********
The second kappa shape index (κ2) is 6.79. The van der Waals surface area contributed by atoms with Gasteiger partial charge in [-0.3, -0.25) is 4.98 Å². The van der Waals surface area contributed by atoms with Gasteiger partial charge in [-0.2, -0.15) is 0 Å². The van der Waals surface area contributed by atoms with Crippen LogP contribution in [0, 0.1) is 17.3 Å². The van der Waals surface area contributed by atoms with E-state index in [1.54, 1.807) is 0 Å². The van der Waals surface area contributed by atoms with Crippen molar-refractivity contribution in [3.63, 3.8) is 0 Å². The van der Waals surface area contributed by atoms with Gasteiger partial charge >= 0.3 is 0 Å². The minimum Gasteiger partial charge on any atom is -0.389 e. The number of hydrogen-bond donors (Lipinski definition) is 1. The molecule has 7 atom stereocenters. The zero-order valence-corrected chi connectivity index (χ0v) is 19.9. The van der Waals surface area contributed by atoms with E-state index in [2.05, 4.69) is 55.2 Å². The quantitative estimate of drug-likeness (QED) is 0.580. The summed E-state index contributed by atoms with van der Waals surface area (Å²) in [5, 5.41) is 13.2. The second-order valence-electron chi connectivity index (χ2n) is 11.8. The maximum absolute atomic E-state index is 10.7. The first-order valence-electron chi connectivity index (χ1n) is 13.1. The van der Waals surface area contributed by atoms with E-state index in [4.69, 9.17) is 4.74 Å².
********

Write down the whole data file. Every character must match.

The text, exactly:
The second kappa shape index (κ2) is 6.79. The van der Waals surface area contributed by atoms with Gasteiger partial charge in [-0.3, -0.25) is 4.98 Å². The van der Waals surface area contributed by atoms with Gasteiger partial charge in [-0.2, -0.15) is 0 Å². The van der Waals surface area contributed by atoms with Crippen LogP contribution in [0, 0.1) is 17.3 Å². The van der Waals surface area contributed by atoms with E-state index in [1.54, 1.807) is 0 Å². The van der Waals surface area contributed by atoms with Crippen molar-refractivity contribution in [3.63, 3.8) is 0 Å². The van der Waals surface area contributed by atoms with Gasteiger partial charge >= 0.3 is 0 Å². The minimum Gasteiger partial charge on any atom is -0.389 e. The number of hydrogen-bond donors (Lipinski definition) is 1. The molecule has 7 atom stereocenters. The zero-order valence-corrected chi connectivity index (χ0v) is 19.9. The van der Waals surface area contributed by atoms with E-state index in [2.05, 4.69) is 55.2 Å². The quantitative estimate of drug-likeness (QED) is 0.580. The summed E-state index contributed by atoms with van der Waals surface area (Å²) in [5, 5.41) is 13.2. The second-order valence-electron chi connectivity index (χ2n) is 11.8. The maximum absolute atomic E-state index is 10.7. The first-order valence-electron chi connectivity index (χ1n) is 13.1. The van der Waals surface area contributed by atoms with E-state index in [4.69, 9.17) is 4.74 Å².